In the long term, it's clear that Airbnb will revisit recalibrating its focus beyond stays and experiences, and will dabble in flights, hotels, and smart-home technology. It would be silly not to.
Nearly a year-and-a half since Airbnb had to shut down its plans to debut flights because of the Covid crisis, chief financial officer Dave Stephensen said the company sees revenue opportunities beyond booking stays in potential smart home partnerships with Google, Amazon, and Apple.
Speaking at a Nasdaq investor conference Thursday, Stephensen said he welcomes competition from the smart home trio, and sees an opportunity to work with them on automating home technology. He said Airbnb has lagged in this arena, and is “under-penetrated.”
“I’m actually very bullish in the long-term,” he said — without specifics — on how Airbnb might work with hosts and these would-be partners on smart home technology.
From Nest to Alexa, Google, Amazon, and Apple have a variety of smart home solutions.
He said smart home technology, as well as keyless entry, could be revenue drivers long-term for Airbnb.
Curiously, while talking about smart homes, Stephenson also brought up opportunities for Airbnb to facilitate keyless entry to homes without elaboration. That statement came one day after Bloomberg broke the news that Airbnb paid $7 million to basically silence an Australian woman guest who was raped in a Manhattan Airbnb in 2015.
The rapist, who was not a fellow guest, had a set of keys for that Airbnb. The host regularly left keys to the popular Airbnb at a local bodega, and guests could obtain them there with no identification required.
Airbnb doesn’t have much of a policy on how hosts and guests need to exchange keys, and the process varies wildly. It is debatable whether keyless entry, the practicality and legality of which varies widely around the world, would enhance guest and host security.
Of course, during the Nasdaq conference, the interviewer from Jeffries did not bring up the Bloomberg story — even though the incident and Airbnb’s way of dealing with these brand and guest calamities is highly relevant to Airbnb’s operations.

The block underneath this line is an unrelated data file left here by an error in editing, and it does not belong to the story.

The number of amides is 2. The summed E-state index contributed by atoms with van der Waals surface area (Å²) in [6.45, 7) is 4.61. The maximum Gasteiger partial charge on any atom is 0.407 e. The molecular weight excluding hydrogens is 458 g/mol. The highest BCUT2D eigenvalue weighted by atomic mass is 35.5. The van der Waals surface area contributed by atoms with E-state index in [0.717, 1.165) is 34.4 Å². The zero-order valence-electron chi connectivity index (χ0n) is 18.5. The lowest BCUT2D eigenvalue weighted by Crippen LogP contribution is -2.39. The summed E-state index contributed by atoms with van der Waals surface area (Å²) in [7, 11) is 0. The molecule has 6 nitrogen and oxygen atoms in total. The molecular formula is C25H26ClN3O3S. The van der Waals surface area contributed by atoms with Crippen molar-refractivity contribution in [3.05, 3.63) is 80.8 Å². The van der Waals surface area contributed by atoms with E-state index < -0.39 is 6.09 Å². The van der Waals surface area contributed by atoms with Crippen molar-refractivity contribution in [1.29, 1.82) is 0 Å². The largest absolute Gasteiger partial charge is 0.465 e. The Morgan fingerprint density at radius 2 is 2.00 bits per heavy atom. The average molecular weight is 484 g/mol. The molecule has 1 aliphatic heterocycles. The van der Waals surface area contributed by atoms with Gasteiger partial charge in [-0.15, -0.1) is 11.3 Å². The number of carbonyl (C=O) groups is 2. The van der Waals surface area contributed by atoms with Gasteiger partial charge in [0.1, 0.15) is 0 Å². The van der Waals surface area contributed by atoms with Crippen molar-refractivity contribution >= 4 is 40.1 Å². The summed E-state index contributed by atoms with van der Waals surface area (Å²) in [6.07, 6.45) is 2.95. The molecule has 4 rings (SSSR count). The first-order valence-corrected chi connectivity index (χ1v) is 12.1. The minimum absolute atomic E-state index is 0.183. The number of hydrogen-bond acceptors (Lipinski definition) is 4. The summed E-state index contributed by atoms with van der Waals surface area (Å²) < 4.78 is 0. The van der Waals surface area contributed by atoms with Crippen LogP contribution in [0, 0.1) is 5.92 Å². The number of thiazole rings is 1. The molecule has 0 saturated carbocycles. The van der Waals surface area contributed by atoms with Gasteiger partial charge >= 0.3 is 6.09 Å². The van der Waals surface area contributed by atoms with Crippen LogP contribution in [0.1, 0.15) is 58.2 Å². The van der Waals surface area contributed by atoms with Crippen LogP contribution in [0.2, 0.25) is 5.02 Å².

Stephensen addressed the possibility of Airbnb eventually returning to launching flights, an initiative that was close to debuting before Covid forced it into hiberation.
He said Airbnb is focusing on recruiting individual hosts, and would not be launching flights in the immediate future. However, if Airbnb eventually indeed decides to launch flights, then Airbnb would do so in a unique way specific to the company, and would not offer flights in a “generic” way that one could typically find elsewhere.
Not a Typical Online Travel Agency
While Booking Holdings and Expedia Group, as well as Marriott and Hilton, have multiple brands, Stephensen Airbnb sees it as more efficient to operate one brand globally.
He said Airbnb doesn’t have to waste money marketing sub-brands. “We have one brand to feed — Airbnb,” Stephensen said.
He added that long-term stays also differentiate Airbnb from competitors. He claimed Airbnb average around 4.5 nights per booking — and that would be longer than a typical online travel age icy booking, he said.
Have a confidential tip for Skift? Get in touch
Photo credit: An Amazon Alexa in a home as seen in March 2018. Airbnb would consider a partnership with Amazon, Google or Apple to foster smart-home tech. Roberta Couse-Baker / Flickr